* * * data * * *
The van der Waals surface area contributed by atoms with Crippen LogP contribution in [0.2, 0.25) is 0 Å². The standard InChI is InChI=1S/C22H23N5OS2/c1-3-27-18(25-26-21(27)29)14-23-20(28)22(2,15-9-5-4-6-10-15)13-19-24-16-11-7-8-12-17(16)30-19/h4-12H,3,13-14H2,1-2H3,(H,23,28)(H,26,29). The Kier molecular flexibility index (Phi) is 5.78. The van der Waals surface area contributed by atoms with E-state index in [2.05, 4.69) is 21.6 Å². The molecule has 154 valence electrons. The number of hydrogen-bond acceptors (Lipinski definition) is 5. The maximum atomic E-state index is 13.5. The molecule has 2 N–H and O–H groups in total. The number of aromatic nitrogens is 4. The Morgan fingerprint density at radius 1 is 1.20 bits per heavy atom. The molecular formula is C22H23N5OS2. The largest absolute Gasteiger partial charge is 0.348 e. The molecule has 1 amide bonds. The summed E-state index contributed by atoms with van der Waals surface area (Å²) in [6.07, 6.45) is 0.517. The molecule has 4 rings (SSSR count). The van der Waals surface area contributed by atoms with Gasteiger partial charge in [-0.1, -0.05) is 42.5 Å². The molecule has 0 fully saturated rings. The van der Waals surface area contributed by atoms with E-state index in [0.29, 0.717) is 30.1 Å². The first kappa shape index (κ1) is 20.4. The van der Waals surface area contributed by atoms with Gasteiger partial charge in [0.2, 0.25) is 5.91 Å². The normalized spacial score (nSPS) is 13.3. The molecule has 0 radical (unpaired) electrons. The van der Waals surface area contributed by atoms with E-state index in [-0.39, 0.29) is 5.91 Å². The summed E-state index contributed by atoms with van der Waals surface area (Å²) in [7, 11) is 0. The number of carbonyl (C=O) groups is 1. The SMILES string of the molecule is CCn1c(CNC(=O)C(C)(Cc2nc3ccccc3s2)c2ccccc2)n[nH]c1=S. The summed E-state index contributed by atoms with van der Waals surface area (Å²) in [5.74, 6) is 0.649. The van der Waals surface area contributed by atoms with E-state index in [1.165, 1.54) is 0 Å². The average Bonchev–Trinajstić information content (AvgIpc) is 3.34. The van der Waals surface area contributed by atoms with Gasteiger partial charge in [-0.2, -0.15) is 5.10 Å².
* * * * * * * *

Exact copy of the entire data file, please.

The van der Waals surface area contributed by atoms with Crippen LogP contribution in [0.2, 0.25) is 0 Å². The standard InChI is InChI=1S/C22H23N5OS2/c1-3-27-18(25-26-21(27)29)14-23-20(28)22(2,15-9-5-4-6-10-15)13-19-24-16-11-7-8-12-17(16)30-19/h4-12H,3,13-14H2,1-2H3,(H,23,28)(H,26,29). The Kier molecular flexibility index (Phi) is 5.78. The van der Waals surface area contributed by atoms with E-state index in [2.05, 4.69) is 21.6 Å². The molecule has 154 valence electrons. The number of hydrogen-bond acceptors (Lipinski definition) is 5. The maximum atomic E-state index is 13.5. The molecule has 2 N–H and O–H groups in total. The number of aromatic nitrogens is 4. The Morgan fingerprint density at radius 1 is 1.20 bits per heavy atom. The molecular formula is C22H23N5OS2. The largest absolute Gasteiger partial charge is 0.348 e. The molecule has 1 amide bonds. The summed E-state index contributed by atoms with van der Waals surface area (Å²) in [6.07, 6.45) is 0.517. The molecule has 4 rings (SSSR count). The van der Waals surface area contributed by atoms with Gasteiger partial charge in [-0.1, -0.05) is 42.5 Å². The molecule has 0 fully saturated rings. The van der Waals surface area contributed by atoms with E-state index in [0.29, 0.717) is 30.1 Å². The first kappa shape index (κ1) is 20.4. The van der Waals surface area contributed by atoms with Gasteiger partial charge in [0.2, 0.25) is 5.91 Å². The normalized spacial score (nSPS) is 13.3. The molecule has 0 radical (unpaired) electrons. The van der Waals surface area contributed by atoms with E-state index in [-0.39, 0.29) is 5.91 Å². The summed E-state index contributed by atoms with van der Waals surface area (Å²) in [7, 11) is 0. The number of carbonyl (C=O) groups is 1. The SMILES string of the molecule is CCn1c(CNC(=O)C(C)(Cc2nc3ccccc3s2)c2ccccc2)n[nH]c1=S. The summed E-state index contributed by atoms with van der Waals surface area (Å²) in [5.74, 6) is 0.649. The van der Waals surface area contributed by atoms with E-state index in [1.165, 1.54) is 0 Å². The average Bonchev–Trinajstić information content (AvgIpc) is 3.34. The van der Waals surface area contributed by atoms with Gasteiger partial charge in [-0.2, -0.15) is 5.10 Å².